After 300 miles, 10 days and several flat tires, a group of 30 college students, including four from Eastern Mennonite University (EMU), has crossed Virginia on bike, sparking dialogue and voicing concerns about the proposed Atlantic Coast Pipeline. The event, officially called the Atlantic Coast Pipeline Resistance Ride, was organized by the Virginia Student Environmental Coalition, a group committed to “growing a student environmental movement in Virginia.”
Jordan Luther ’15, Christopher Lehman ’15, Briana Nolt ’15 and rising senior Ryan Swartzentruber participated in the May 9–19 trek, which started in Augusta County and ended in Norfolk. Riders also came from James Madison University, University of Virginia, Virginia Commonwealth University, University of Mary Washington, Christopher Newport University and the College of William and Mary.
A controversial project
The 550-mile interstate natural gas pipeline is to be constructed by Dominion Resources, a Richmond-based energy company. The pipeline would start in North Carolina, span Virginia and end in West Virginia.
The bikers roughly followed a segment of the pipeline’s proposed route. Along the way, they met and spoke with landowners and community activists who have raised concerns about the pipeline.
Those against the pipeline argue that its construction would be a backward step in the nation’s endeavor to power itself with clean, renewable energy sources. They are also concerned about the possibility of gas leakage, which could endanger Virginia’s residents and wildlife. A recent study found that from July 2013 to November 2014, 372 oil and gas pipeline leaks, spills and other incidents led to 20 deaths, 117 injuries and more than $256 million in damages.
Proponents of the pipeline maintain that the pipeline would help the economy by creating jobs and providing access to reliable, low-cost natural gas. Virginia Governor Terry McAuliffe, a supporter, said the pipeline will allow Dominion to shut down old coal plants. “This is a lot less emissions,” said McAuliffe during a 2014 press conference unveiling the pipeline plan. “So what we’re doing…is great for the environment.”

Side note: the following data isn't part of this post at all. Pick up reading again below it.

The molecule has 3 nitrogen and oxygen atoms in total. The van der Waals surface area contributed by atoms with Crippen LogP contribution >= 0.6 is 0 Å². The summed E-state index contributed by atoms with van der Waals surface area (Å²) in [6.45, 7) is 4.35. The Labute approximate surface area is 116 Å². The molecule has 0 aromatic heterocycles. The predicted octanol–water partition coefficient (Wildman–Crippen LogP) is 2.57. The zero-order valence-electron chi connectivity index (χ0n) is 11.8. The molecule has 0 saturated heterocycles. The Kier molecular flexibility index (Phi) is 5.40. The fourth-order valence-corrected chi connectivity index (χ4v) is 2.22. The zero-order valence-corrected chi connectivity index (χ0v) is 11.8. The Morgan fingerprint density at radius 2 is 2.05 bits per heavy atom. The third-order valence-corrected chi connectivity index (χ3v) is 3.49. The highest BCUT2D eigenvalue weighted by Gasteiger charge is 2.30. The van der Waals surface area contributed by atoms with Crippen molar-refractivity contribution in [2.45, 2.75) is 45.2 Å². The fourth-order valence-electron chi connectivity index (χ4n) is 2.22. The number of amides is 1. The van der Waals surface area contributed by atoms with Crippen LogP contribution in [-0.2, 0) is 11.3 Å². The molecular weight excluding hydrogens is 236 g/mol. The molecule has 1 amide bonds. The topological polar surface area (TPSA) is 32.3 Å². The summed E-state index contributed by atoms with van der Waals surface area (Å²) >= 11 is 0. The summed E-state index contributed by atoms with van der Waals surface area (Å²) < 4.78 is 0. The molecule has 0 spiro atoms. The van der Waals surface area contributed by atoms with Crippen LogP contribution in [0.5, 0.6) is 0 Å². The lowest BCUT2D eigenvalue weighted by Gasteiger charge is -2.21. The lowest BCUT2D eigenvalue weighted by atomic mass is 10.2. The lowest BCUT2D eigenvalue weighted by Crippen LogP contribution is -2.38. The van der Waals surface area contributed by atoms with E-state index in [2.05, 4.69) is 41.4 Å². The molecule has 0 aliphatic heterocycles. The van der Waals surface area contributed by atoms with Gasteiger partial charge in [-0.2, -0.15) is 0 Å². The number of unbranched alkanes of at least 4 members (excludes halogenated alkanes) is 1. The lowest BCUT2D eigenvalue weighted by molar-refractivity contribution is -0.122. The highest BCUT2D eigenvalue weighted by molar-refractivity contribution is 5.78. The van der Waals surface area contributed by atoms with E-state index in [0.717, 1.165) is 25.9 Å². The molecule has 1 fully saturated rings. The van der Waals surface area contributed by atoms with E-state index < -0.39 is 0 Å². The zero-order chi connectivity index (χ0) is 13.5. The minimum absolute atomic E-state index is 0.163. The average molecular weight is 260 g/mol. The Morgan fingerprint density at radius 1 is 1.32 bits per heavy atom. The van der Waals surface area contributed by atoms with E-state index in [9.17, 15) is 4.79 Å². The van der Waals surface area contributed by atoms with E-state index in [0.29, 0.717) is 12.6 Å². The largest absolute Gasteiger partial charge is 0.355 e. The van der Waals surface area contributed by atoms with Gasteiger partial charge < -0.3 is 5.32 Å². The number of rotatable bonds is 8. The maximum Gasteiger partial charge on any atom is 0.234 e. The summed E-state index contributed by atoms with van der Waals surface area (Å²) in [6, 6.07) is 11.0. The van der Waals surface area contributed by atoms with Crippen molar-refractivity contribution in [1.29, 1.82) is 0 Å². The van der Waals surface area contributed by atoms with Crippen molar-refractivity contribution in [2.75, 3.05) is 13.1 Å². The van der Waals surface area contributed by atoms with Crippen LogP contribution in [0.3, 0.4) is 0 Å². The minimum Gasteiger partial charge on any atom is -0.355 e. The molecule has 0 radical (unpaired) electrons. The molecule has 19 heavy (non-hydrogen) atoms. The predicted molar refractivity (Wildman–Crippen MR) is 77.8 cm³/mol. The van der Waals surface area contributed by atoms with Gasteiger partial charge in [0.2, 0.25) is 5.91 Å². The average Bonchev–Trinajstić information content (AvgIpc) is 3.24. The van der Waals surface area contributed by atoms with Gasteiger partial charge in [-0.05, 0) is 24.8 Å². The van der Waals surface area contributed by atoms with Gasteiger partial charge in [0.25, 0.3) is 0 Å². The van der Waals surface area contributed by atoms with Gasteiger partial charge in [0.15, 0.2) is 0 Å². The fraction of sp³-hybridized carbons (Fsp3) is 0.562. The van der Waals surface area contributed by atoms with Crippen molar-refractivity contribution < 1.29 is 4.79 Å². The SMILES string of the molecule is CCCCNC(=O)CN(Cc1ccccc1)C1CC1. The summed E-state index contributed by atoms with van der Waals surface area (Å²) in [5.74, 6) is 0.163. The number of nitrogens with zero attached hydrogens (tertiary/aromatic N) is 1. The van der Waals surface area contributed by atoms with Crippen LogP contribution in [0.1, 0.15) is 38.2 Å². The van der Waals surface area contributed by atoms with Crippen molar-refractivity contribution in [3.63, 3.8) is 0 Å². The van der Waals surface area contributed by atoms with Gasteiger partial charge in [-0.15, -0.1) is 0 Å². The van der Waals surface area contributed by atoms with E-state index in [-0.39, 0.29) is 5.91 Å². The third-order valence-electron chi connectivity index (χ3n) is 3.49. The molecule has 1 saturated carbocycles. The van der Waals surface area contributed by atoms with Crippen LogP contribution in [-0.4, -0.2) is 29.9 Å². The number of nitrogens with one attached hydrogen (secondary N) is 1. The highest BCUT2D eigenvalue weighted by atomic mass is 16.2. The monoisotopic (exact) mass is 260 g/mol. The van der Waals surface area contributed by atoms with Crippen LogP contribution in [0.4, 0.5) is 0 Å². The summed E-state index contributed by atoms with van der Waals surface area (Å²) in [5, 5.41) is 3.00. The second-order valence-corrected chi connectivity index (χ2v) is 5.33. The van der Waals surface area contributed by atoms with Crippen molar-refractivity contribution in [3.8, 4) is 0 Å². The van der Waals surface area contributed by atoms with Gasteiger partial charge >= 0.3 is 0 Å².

Witnessing the human impact
EMU students first became aware of the resistance ride when Luther sent out an email to students in a bike maintenance class advertising the resistance ride as a fun way to participate in a bike tour and activism at the same time.
Swartzentruber decided to participate when he learned that the pipeline would run through some of his favorite mountain biking trails in George Washington National Forest. “I chose to do this ride to protect the mountains that have given me countless hours of joy,” he said.
Although Swartzentruber was initially skeptical as to whether the tour would be effective, the communities “met us with such gratitude and repeatedly told us how our actions rejuvenated their fight against this pipeline,” he said.
Nolt also was moved by the impact the ride had on people along the way. She “saw tears in people’s eyes as they welcomed us into their community.”
The cyclists arrived in Richmond on May 15 in time for Dominion Riverrock, an outdoor sports and music festival sponsored by the very company tasked with the construction of the pipeline. That night during a live performance, the bikers stood on a bridge above the stage holding cardboard letters adorned with Christmas lights that spelled “Dominion: No Pipeline.”
“As we held up our letters, I looked over the edge to see camera flashes twinkle throughout the crowd,” said Swartzentruber. “Hopefully our actions will at least spark some conversations.”
The students have gone their separate ways for the summer but with strong connections to those they met during the bike ride.
“I am excited about keeping the connections open with these schools, as it looks like more events will take shape in the near future,” said Nolt.